Altice can be added to the list of providers trying to figure out a way to buy Charter Communications.

According to a private source close to the situation, The French telecom giant and its U.S. cable subsidiary, Altice USA, are working on an offer to buy Charter, but haven’t brought a purchase proposal to Charter or its advisors. There is no confirmation that Altice will engage but the prospects seem likely it will happen.

Founder of Altice Patrick Drahi has had ambitions to expand into the U.S. and with a recent interest from SoftBank to acquire Charter, Drahi has decided to see if he can compete.

Altice has lawyers and bankers working on a bid for Charter. However like SoftBank, it faces significant hurdles in crafting a deal that would meet shareholders’ expectations on price while not being filled with the stock of the acquiring company, which in Altice’s case would be much smaller than Altice USA.

CNBC reported a few weeks back that SoftBank has been working on structuring its offer for Charter. It is clear though that SoftBank’s and Altice’s offers aren’t meeting the price objectives and structure of Charter’s management or its largest and most influential shareholder, Liberty Media; Liberty Media controls 20.5% of the company’s equity and 25% of its voting shares.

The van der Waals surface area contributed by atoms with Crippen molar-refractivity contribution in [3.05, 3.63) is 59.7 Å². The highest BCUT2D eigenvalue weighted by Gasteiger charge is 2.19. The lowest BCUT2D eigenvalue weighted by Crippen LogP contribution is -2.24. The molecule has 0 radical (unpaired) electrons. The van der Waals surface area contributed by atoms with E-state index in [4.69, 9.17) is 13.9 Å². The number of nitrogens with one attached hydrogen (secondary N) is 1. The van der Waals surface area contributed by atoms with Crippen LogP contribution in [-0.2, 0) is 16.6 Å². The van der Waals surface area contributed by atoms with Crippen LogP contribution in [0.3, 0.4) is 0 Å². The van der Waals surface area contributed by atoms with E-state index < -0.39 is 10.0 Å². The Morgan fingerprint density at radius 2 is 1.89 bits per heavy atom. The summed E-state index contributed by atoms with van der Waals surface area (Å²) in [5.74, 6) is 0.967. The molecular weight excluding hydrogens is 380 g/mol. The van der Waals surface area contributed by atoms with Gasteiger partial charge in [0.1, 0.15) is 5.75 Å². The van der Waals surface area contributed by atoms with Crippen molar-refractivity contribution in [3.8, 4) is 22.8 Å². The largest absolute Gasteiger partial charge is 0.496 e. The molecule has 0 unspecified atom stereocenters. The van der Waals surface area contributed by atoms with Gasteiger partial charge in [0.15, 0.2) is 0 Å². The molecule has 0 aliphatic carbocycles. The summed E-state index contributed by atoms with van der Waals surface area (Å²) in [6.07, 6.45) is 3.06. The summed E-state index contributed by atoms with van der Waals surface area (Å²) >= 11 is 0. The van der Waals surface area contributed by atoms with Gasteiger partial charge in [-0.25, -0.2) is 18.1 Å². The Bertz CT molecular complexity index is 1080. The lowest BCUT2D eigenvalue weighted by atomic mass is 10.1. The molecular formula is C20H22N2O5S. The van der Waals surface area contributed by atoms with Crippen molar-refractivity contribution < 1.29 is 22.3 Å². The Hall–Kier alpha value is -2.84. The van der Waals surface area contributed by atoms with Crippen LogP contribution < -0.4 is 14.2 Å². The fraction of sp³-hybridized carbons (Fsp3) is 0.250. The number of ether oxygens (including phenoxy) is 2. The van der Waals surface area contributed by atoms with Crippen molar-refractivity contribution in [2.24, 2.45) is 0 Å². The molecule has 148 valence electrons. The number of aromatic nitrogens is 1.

Altice has shown a unique ability to cut costs and generate substantially higher margins, before taxes and other costs than predecessor managements in the short time they have been operating in the U.S.

Liberty Media is still wary of taking Altice paper in the belief that it’s too early to tell whether those gains are sustainable.

Charter, with $60 billion in debt and an expected purchase price that could reach or exceed $500 a share would represent an enterprise value of almost $200 billion. While Altice operates at higher levels of leverage than Charter and would be expected to add two turns of leverage to the $16 billion in cash flow it receives Charter in the deal.

The one defining element that both SoftBank and Altice would need to consider is if either of these providers could bring in significant equity investments from outside parties to help fund their bids.

It is clear whether SoftBank or Altice make an offer that Charter is a desired property. In the last year, Verizon, SoftBank and Altice have spent considerable time seeking how they could buy out this property; the only company that hasn’t tried to buy Charter in the last year is Comcast.

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